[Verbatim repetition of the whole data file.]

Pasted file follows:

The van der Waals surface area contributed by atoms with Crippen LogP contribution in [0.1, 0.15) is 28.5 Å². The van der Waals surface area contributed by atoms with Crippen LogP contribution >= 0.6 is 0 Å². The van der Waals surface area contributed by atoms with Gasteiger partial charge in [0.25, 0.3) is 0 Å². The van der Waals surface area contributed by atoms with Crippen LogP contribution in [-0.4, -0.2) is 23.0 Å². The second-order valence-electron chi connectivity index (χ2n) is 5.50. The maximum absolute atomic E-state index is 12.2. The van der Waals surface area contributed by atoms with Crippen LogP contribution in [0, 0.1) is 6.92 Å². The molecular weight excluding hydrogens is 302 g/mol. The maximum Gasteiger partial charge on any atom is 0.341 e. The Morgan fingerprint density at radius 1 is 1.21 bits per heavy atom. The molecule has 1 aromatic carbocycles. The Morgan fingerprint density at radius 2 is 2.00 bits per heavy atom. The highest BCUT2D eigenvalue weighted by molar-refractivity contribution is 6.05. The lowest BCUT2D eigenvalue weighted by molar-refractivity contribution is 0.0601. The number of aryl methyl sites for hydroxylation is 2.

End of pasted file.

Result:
The van der Waals surface area contributed by atoms with Crippen LogP contribution in [0.1, 0.15) is 28.5 Å². The van der Waals surface area contributed by atoms with Crippen LogP contribution >= 0.6 is 0 Å². The van der Waals surface area contributed by atoms with Gasteiger partial charge in [0.25, 0.3) is 0 Å². The van der Waals surface area contributed by atoms with Crippen LogP contribution in [-0.4, -0.2) is 23.0 Å². The second-order valence-electron chi connectivity index (χ2n) is 5.50. The maximum absolute atomic E-state index is 12.2. The van der Waals surface area contributed by atoms with Crippen LogP contribution in [0, 0.1) is 6.92 Å². The molecular weight excluding hydrogens is 302 g/mol. The maximum Gasteiger partial charge on any atom is 0.341 e. The Morgan fingerprint density at radius 1 is 1.21 bits per heavy atom. The molecule has 1 aromatic carbocycles. The Morgan fingerprint density at radius 2 is 2.00 bits per heavy atom. The highest BCUT2D eigenvalue weighted by molar-refractivity contribution is 6.05. The lowest BCUT2D eigenvalue weighted by molar-refractivity contribution is 0.0601. The number of aryl methyl sites for hydroxylation is 2.